Marie I. George holds a Ph.D. in philosophy from the University of Laval (1987), and an M.A. in biology from Queens College, NY (2002). She is a Professor of Philosophy at St. John’s University, NY where she has taught for over thirty years. She is the author of two books: Christianity and Extraterrestrials?: A Catholic Perspective (iUniverse, 2005) and Stewardship of Creation: What Catholics Should Know About Church Teaching on the Environment (Saint Catherine of Siena Press, 2009) and has also authored peer-reviewed articles in the area of philosophical psychology.
John J. Goyette received his Ph.D. in philosophy from The Catholic University of America in 1998. He has taught for twenty years at the California campus of Thomas Aquinas College where he currently serves as Dean. He edited St. Thomas Aquinas and the Natural Law Tradition (CUA Press, 2004) and has published articles on natural law, the political common good, substantial form, and on John Henry Newman’s Idea of a University. His recent work has focused on the use of philosophy in the science of sacred doctrine, especially on the use of the interior word in St. Thomas’s trinitarian theology.
Registration / Accommodations Info
- Registration Fee: $95 if before April 17 and $120 afterward (covers all meals, including Saturday evening’s banquet dinner). Registration fees will be waived for those whose paper proposals are accepted.
- On-Campus Lodging: $200 single occupancy for up to four nights (Wednesday, Thursday, Friday, Saturday; private room with a shared bathroom in a single-sex dormitory; linens provided)
- Off-campus lodging can be found at various nearby accommodations
- To register and reserve accommodations, please visit our online form
- Check-in: Wednesday, 2:00–5:00 p.m., or Thursday, 9:00 a.m.–2:00 p.m.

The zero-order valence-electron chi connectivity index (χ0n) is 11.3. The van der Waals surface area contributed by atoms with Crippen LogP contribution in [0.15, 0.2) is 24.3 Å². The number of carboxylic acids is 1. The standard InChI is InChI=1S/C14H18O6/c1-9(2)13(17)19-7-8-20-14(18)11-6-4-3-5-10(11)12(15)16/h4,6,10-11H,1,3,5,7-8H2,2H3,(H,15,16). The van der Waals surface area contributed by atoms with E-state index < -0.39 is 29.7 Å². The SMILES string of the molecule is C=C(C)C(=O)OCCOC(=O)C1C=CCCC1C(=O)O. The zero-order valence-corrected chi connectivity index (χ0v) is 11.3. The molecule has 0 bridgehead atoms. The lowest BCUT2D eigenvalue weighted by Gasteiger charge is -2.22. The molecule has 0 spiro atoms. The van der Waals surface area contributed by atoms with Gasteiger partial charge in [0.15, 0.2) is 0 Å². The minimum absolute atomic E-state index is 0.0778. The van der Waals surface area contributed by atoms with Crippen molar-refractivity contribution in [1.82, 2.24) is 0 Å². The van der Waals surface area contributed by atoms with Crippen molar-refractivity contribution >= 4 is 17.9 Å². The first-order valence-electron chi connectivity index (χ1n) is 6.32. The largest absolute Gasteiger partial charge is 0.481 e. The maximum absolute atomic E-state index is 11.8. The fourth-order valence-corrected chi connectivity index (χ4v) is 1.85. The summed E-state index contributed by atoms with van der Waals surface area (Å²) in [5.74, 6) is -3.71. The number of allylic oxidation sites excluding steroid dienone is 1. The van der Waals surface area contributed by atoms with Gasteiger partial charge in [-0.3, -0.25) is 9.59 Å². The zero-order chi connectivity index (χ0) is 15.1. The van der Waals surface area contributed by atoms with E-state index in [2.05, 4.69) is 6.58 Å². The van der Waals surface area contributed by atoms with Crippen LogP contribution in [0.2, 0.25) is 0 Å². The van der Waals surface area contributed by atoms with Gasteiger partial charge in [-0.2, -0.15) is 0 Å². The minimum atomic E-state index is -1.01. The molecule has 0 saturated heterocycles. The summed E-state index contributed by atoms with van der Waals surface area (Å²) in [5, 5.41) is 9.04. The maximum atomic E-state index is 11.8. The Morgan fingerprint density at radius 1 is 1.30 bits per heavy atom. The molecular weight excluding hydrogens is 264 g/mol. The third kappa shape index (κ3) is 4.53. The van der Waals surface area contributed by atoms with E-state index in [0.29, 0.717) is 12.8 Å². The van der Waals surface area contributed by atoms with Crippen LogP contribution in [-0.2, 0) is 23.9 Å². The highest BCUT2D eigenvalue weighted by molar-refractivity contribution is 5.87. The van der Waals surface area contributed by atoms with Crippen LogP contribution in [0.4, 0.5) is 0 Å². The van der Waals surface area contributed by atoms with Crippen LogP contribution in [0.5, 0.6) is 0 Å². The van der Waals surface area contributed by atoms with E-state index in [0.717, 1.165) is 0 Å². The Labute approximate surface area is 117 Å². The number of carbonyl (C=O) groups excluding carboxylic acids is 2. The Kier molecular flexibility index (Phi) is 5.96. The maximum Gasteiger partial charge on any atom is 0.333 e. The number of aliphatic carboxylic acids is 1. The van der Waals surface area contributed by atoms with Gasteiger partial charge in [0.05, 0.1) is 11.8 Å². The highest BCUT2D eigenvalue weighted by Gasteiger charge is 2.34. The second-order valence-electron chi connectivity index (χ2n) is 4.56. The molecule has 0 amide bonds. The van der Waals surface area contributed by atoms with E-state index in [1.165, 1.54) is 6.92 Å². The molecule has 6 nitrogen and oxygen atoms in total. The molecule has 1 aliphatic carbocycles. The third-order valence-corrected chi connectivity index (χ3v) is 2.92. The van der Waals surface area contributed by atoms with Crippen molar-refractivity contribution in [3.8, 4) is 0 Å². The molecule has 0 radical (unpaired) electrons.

- REGISTRATION DEADLINE: MAY 15
- Paper proposals will be accepted until February 15. Authors will be notified by February 28.
Thomas Aquinas College believes that to learn is to discover and grow in the truth about reality. It is the truth, and nothing less, that sets men free. And because truth is both natural and supernatural, our academic program aims at both natural and divine wisdom. In particular, we look to St. Thomas Aquinas, the Common Doctor of the Church, whose extensive writings testify to the natural harmony between faith and reason.
Thomas Aquinas College is truly unique among American colleges and universities. In place of textbooks, students here study the Great Books of Western civilization — the works that have shaped the course of history and guided the development of the major disciplines (mathematics and science, language and literature, philosophy and theology). With truth as their aim, our students engage in this four-year pursuit, attempting to answer the enduring questions raised by the authors of these great works, not in vast lecture halls, but in vigorous classroom discussions of 15-18 students.
This curriculum presents the arts and sciences of liberal education as a comprehensive whole. There are no majors, no minors, no electives, and no specializations. The works studied are arranged so as to build upon one another, and together they form a comprehensive and integrated whole. After four years of study, graduates are awarded a Bachelor of Arts degree, having completed 146 semester hours.